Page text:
Kermit Lynch was bestowed with the Chevalier of the Legion of Honor
Leah Garchik/SF Chronicle Tuesday, April 17, 2007
At the Lodge in the Regency Center on Friday night, Kermit Lynch, importer-purveyor of French wines and vintner, was made a chevalier of the French Legion of Honor. This was more than French Consul General Frédéric Desagneaux's pinning a beribboned medal on the honoree's lapel. It was a feast, well-wishers elbow to elbow at long, candlelit tables in a glimmering chamber, a scene harking back to days of knights and maidens, fitting for the awarding of a traditional honor.
The venue, former Masonic Temple, dance studio, offices of the Polish Arts Foundation and movie theater, has stained-glass windows, carved wooden walls and glass lanterns that cast a dim golden light. "It has one impediment,'' said menu designer Alice Waters of the venue. "There is no kitchen.''
Planners triumphed over this stovelessness, serving dinner for 220, including room-temperature, family-style starters and desserts, combining formality (an array of wineglasses, brocade napkins) and informality (please pass the olives and almonds?). Sue Murphy emceed, with Odile Lavault playing "America the Beautiful'' on accordion and Applejack Walroth playing "La Marseillaise'' on harmonica. "Do you know the difference between God and a winemaker?'' asked Daniel Ravier of Domaine Tempier in France. "God doesn't think he's a winemaker.''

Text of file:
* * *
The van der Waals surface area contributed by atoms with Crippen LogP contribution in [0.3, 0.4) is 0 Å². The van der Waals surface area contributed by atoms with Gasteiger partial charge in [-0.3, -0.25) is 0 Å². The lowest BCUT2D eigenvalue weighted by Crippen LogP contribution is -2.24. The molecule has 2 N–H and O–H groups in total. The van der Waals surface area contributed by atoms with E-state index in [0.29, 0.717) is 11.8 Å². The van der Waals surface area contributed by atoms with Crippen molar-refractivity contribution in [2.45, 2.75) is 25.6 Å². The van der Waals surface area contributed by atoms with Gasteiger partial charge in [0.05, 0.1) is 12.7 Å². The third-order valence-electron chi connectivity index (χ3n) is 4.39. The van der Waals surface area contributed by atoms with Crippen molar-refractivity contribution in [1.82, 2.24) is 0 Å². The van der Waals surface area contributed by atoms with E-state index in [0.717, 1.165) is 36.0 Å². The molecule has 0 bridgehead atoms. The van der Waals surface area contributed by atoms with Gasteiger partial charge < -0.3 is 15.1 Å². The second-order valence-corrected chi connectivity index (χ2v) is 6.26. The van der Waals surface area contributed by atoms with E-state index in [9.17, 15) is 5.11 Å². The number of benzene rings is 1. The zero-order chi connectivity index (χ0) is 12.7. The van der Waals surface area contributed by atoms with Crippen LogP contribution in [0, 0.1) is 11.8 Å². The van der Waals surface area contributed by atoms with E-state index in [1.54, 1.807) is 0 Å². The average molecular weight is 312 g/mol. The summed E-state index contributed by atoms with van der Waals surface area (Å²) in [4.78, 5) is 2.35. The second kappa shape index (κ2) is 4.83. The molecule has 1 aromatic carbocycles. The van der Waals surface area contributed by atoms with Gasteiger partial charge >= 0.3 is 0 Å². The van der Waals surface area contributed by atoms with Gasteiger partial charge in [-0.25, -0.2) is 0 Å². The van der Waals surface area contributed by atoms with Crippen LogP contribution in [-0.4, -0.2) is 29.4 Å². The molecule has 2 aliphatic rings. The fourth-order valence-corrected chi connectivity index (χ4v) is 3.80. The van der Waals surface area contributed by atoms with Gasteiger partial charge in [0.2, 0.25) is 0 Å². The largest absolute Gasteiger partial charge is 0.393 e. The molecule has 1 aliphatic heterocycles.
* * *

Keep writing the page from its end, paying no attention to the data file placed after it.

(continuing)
Presenting Lynch with his medal, Desagneaux noted he was now in the company of Duke Ellington, Frank Gehry, Clint Eastwood, Steven Spielberg and Ronald Reagan. (This last was iffy in a roomful of people I'd venture to guess hadn't voted for the Great Communicator, but it wasn't a night for quibbles.) Waters, who has known Lynch since the '60s, when he was "just hanging out,'' and has been doing business with him since the '70s, when he opened a shop and then began importing wine from Burgundy, noted that he had been brought up by a Baptist minister. Lynch himself says Welch's grape juice was served at Communion.
Lynch's passion for wine is twinned with one for music, and his good pal Boz Scaggs, with the same set of afflictions in reverse order, contributed a full set, backed up by full band and singers. Lynch circulated and greeted his guests, many of whom fingered his medal with curiosity. He was wearing a burgundy-colored tie, the only one he owns, he said.
"Curiosity, authenticity, loyalty and passion'' were the words with which Desagneaux had described the honoree. He's also a gent who seems to know that wine is about enjoying life.
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